Using the BBC shows Doctor Who and Sherlock as examples, we illustrate what happens to television, both the narrative universe and the footage itself, when fans get involved on YouTube. Fans on YouTube are all-in, authentic, true believers, fully engaged with the beloved objects of their fandom, producing content in time-consuming and remarkably skillful ways. Fans of both Doctor Who and Sherlock, for example, imagined and created WhoLock to indulge in the fantasy of their two favorite worlds colliding. In the case of favorite television shows, the result can be an entire fan-generated universe suitable for brands and advertisers to align with and get in front of, to tap into the energy that sustains fervent fandoms.
In the past 30 days, Doctor Who has garnered 7.9 million views on YouTube with 355 videos uploaded about the show. Doctor Who also had its series 8 premiere in this window of time. Sherlock, which hasn’t had any recent major announcements, has had over 1.1 million views in the last 30 days with 250 uploads, but that is likely to pick up as the new season draws nearer.
By comparison, BBC’s Merlin (which has been off the air for nearly three years) had around 33 thousand views across 140 videos in the past 30 days. It is apparent that new official content drives views, but fandom still makes videos even without any new footage available. If we compare Doctor Who with smash hit Harry Potter for the past 30 days, Doctor Who still wins. But Harry Potter still has a healthy 2.8 million views across 89 videos.
Fan communities often imagine narratives that would be logistically impossible to pull off from an official broadcast standpoint. (Such as, characters from one show interacting with characters featured in shows from different networks, or entirely different stories and universes.) Underserved markets on YouTube serve themselves. Not enough LGBT representation? Fans will remix footage to make those stories exist. Want to see your favorite egomaniacal protagonists meet? It happens on YouTube.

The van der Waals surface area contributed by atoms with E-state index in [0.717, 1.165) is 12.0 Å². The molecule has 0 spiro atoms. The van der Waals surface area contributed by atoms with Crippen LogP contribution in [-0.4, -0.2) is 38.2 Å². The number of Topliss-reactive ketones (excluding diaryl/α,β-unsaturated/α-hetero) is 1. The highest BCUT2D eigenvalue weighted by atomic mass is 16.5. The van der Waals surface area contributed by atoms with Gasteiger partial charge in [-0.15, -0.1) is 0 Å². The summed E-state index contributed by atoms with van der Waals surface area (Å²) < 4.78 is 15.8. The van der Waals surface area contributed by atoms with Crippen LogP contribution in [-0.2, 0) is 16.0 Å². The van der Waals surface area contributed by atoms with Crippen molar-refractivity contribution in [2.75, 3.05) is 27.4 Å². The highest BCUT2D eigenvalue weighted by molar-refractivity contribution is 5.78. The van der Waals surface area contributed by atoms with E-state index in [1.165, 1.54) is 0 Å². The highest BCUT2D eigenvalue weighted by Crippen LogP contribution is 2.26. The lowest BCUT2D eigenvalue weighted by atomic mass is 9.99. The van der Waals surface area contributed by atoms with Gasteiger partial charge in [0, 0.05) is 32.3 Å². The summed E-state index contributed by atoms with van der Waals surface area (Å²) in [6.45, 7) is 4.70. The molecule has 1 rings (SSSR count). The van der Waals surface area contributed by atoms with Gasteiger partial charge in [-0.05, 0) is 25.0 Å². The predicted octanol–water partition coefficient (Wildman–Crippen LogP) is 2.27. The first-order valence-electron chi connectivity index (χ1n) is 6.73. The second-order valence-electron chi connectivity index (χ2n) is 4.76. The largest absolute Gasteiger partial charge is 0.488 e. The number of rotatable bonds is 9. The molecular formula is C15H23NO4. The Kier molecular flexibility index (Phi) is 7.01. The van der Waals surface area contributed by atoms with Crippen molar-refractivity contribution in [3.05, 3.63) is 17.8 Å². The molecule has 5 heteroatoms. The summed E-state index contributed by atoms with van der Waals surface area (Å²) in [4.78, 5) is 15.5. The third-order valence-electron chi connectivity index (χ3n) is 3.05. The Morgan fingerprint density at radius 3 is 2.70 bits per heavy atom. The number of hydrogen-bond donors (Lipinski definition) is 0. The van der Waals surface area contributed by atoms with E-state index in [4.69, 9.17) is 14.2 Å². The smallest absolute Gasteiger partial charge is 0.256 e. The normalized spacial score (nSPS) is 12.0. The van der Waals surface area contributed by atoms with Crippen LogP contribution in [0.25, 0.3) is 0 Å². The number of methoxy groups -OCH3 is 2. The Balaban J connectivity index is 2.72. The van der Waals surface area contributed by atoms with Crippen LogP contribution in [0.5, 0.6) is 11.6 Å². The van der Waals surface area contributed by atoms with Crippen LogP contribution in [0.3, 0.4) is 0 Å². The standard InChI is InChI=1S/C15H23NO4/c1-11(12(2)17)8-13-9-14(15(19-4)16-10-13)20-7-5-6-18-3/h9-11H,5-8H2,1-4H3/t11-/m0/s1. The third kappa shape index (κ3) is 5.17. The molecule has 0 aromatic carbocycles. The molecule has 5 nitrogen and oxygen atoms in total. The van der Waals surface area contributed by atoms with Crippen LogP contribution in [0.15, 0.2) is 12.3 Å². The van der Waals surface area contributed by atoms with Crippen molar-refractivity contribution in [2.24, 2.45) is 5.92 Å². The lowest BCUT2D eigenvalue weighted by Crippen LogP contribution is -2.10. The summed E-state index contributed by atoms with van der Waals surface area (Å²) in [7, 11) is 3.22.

The fandom creating crossover vids between Doctor Who and Sherlock is affectionately known as WhoLock. Here is an example from the WhoLock fandom, imagining a world where Doctor Who and Sherlock collide.
The relationship between Sherlock Holmes and John Watson on Sherlock is prime for shipping. This particular video is a compilation of clips that might implicate a love between Holmes and Watson (referred to as Johnlock).
Fans sometimes feel comfortable enough in their favorite narrative universe to change a story entirely to fit their whim. Fans are introspective about the culture and nature of their fandom and enjoy producing content that is even more meta than mere remixing.
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Major YouTubers such as Epic Rap Battles of History have even incorporated Doctor Who into their work.
An original WhoLock musical by AVBytewas featured by @YouTube on Twitter.
The lifespan of content is sustained and often extended by global fandom. BBC shows and other British media imports have found fans in America and just about everywhere else the internet can reach.
Brands and media companies should not just consider what Hollywood is producing, but also what is being produced overseas when trying to find fandoms on YouTube. Geek culture is notoriously borderless and YouTube’s social network component further breaks down any geographic silo.
Turn your attention toward practically any media franchise and you will witness the power of fans creating an entirely new experience for everyone involved. Any new franchise that hopes to attract the kind of reverent fan devotion that surrounds shows such as Doctor Who or Sherlock, must invest the time and resources to look deeply into these quickly growing subcultures that abound daily on YouTube.
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